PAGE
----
http://samvak.tripod.com/narcissismintimacy.html

      I think 4 me that the Zionazi is a refinement of erarlier Supremacist models. The Zionazi allows supremacism even if you are not a Jew like Jimmy Savile or Madonna you can still subscribe to the Zionist dogma.

  5. who_me October 8, 2012 at 2:24 am #

    “and if so”

    and if they do grow up

    this wording might be a little less confusing.

  6. David Holden October 8, 2012 at 6:41 am #

    yes, a thought-provoking post. i hope the following remarks are not too far off topic.

    in our dysfunctional society growing up mentally and emotionally is not a common occurrence. in the case of the great majority of people, for a variety of reasons,the process of development is arrested at some stage.

    what is regarded as normal because of its prevalence, is actually pathological when viewed in terms of our true potential.

    it is in the nature of things that people cannot easily become aware of the pathological nature of their prematurely ossified personality.

    two very common behaviours of an internsely repetitive nature illustrate this. they are, as it happens, behaviours that distinguish modern times from previous epochs: driving cars (=automobiles for US readers)and watching television. what could be more normal?

    for myself, i have never been a driver, and emancipated myself from the TV habit more than twenty years ago. yet according to statistics
    a considerable number of people spend more than 25% of their waking hours on these two activities.

    for many, the driving is virtually forced on them by the spatial patterning of homes, workplaces and places of recreation. it is noticeable that in the USA where the phase of rapid urban development took place in an era of mass car ownership, the population densities are much lower than in European cities at a comparable level of economic development. even so, at a societal level, this is a matter of choice.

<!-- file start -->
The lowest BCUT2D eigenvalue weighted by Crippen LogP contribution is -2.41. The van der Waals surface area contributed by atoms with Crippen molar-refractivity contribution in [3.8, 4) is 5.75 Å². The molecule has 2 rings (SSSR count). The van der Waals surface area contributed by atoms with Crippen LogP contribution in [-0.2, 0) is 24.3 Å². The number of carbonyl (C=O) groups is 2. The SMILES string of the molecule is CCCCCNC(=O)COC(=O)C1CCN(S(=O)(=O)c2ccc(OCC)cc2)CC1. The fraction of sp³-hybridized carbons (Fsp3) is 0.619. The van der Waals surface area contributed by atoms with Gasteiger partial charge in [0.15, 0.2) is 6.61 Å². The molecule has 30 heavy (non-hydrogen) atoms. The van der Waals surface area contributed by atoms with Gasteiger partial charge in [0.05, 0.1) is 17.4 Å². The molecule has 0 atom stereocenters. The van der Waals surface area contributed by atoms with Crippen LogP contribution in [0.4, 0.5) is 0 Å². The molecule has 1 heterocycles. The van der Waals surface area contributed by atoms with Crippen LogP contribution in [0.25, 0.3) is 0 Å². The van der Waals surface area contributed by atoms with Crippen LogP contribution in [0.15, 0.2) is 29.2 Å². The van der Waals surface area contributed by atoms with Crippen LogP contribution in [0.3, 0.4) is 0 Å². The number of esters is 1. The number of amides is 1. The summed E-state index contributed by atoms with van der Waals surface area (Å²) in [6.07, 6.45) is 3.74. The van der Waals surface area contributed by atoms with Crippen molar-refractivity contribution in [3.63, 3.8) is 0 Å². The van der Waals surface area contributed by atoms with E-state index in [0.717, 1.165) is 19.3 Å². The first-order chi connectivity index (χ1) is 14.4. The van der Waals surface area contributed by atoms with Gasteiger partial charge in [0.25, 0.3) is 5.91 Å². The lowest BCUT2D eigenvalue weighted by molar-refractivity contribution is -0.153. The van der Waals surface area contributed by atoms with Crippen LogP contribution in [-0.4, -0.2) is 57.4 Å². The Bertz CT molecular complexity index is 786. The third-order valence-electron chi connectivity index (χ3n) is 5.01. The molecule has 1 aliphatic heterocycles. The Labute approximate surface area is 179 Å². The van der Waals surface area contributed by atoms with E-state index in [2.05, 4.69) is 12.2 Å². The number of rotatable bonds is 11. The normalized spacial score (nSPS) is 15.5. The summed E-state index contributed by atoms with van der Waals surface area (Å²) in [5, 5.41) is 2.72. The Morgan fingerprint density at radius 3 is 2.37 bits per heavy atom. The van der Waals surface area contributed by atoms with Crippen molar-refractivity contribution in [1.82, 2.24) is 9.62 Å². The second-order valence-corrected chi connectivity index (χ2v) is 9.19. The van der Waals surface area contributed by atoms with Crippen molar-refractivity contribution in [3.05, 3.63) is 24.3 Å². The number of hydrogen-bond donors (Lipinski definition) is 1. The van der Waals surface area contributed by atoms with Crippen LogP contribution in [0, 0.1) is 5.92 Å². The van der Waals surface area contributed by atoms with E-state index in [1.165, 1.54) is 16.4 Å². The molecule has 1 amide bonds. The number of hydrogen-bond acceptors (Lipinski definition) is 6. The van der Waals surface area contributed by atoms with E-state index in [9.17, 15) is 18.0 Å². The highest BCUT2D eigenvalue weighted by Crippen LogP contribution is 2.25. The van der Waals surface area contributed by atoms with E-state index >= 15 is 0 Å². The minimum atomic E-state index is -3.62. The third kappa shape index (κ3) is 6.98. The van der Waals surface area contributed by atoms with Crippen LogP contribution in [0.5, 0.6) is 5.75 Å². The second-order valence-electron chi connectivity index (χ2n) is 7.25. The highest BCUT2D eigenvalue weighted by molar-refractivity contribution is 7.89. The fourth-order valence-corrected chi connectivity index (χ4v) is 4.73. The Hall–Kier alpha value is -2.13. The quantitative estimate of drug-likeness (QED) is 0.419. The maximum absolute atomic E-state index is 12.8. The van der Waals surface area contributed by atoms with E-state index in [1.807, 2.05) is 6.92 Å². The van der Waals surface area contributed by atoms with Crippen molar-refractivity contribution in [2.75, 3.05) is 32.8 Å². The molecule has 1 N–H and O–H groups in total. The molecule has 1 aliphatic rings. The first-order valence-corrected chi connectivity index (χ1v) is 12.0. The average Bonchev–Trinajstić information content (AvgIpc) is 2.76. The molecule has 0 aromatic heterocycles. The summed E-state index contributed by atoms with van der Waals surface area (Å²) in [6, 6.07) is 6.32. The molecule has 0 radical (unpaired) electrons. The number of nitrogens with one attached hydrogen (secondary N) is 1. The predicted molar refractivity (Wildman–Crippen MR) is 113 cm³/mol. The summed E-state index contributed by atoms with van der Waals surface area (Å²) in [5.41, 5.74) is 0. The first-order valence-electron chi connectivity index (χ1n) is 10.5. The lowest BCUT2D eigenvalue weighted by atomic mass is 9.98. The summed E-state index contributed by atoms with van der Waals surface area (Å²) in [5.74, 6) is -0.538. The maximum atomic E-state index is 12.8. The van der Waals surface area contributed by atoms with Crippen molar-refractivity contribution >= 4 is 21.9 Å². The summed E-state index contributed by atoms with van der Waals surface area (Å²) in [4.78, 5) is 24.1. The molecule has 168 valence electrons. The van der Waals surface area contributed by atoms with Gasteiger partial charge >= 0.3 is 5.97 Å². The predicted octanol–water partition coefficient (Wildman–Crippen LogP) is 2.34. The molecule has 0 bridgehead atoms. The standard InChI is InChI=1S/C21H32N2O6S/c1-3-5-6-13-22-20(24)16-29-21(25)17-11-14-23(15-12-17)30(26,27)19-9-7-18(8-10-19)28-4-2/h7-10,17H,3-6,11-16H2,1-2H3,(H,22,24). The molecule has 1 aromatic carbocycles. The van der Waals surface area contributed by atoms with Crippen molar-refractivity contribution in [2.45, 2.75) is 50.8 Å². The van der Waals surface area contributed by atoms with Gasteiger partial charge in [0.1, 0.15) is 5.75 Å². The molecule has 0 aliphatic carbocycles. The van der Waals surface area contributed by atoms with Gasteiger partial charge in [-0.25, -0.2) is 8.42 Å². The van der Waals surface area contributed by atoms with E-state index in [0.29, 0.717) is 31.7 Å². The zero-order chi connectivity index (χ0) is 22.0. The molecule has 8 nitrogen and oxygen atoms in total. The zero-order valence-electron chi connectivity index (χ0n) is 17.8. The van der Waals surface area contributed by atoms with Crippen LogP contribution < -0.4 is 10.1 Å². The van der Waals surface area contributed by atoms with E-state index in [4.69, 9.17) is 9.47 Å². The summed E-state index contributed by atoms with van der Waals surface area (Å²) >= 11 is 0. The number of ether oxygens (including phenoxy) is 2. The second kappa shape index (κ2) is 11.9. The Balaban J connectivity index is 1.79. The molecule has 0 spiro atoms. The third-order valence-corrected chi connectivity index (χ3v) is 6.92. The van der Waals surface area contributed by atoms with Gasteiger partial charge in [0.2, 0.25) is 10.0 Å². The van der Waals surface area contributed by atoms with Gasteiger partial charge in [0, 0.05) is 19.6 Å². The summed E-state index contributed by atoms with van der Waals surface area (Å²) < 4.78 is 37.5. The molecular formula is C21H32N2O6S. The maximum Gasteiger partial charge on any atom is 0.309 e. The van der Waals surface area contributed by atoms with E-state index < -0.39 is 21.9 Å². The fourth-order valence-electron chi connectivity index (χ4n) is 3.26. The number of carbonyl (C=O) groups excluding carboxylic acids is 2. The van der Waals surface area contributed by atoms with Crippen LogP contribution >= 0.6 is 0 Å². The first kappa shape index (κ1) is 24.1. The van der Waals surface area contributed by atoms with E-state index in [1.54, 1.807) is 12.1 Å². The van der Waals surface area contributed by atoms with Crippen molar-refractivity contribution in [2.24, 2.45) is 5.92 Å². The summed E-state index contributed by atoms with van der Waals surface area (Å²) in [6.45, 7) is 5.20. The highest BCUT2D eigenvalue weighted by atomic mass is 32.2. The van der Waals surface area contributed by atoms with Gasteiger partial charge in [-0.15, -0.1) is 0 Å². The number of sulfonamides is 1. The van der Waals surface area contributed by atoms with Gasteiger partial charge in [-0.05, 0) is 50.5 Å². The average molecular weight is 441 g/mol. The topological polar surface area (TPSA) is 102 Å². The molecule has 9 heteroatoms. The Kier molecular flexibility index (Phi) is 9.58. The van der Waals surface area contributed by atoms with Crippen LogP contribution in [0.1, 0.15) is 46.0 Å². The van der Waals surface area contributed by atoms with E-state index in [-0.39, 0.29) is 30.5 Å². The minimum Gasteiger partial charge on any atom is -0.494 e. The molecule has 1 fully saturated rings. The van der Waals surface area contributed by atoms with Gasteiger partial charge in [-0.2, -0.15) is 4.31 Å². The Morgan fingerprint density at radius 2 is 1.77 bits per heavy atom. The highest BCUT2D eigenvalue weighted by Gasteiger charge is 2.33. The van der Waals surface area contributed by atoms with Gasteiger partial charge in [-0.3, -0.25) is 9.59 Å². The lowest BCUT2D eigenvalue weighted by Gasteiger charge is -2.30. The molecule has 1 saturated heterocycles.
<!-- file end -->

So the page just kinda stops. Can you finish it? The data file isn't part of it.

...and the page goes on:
probably the greatest restriction on psychological development occurs during childhood. children are more or less bludgeoned into conformity. it is heart-rending to see how early their innocent wonder is stolen from them and replaced by the joyless false religion of consumerism.

    the view that children are just little grown-ups-in-waiting is as erroneous as it is widespread. for the great majority of people, the spiritual peak of their lives occurs between the ages of three and seven. yet this is completely ignored.

    only a fortunate few experience the later adult peak. and outside that charmed circle it is hardly acknowledged that such a thing can really occur.

    if it is acknowledged, then it is regarded as some kind of law of nature – whereas there is no evidence that this is really so, except for the imposition of societal norms.

    being slightly odd can make life difficult in many ways, but it also serves as a protection. i am odd myself, and have probably only clung to life thus far through the good fortune of being supported in ways not always available.

    yet despite the generally confused nature of my inchoate mental processes, i had certain intuitions which later more evidenced-based reasoning supports. for example i early formulated the idea that character is not, as commonly assumed, the product of education and rearing. on the contrary, it seemed obvious that character is what, if anything, survives the process of rearing and education.

    likewise, and again at an early age, i realised that everyone around me held an implicit(unconscious) view of human life that requires an increase up to a certain age, say from birth to about 40-45 years old, followed by a slow decline. my instinct was that if i wished to fulfill my own potential i must not accept this ‘programming’.

    perhaps that is why at age 64 (hexadecimal 40, despite some physical disabilities attributable to wear and tear, i feel mentally to be only at the end of my adolescence. that is no guarantee of longevity – i may be required to move along before having experienced much of my nascent adulthood, especially as one of the prices i have paid for the prolonged youthfulness is financial insecurity. i am far from being viable on my own – having always mistrusted financial transactions i am an instinctively social being in a situation which sets up rugged individualism and independence as ‘ideals’. a US friend now living in the UK once said round the dinner table we all know David is a flake – a term i was unfamiliar with. i looked it up, and though it was hardly complimentary, i could see some validity in the attribution. later the same person ventured the judgement that if i had been born in the US i would already be long dead. such counterfactuals are difficult to interpret, but again i saw there was some truth in what he said. and in both cases his commments were meant affectionately, rather than aimed as insults.

    but that’s enough about me. what about you?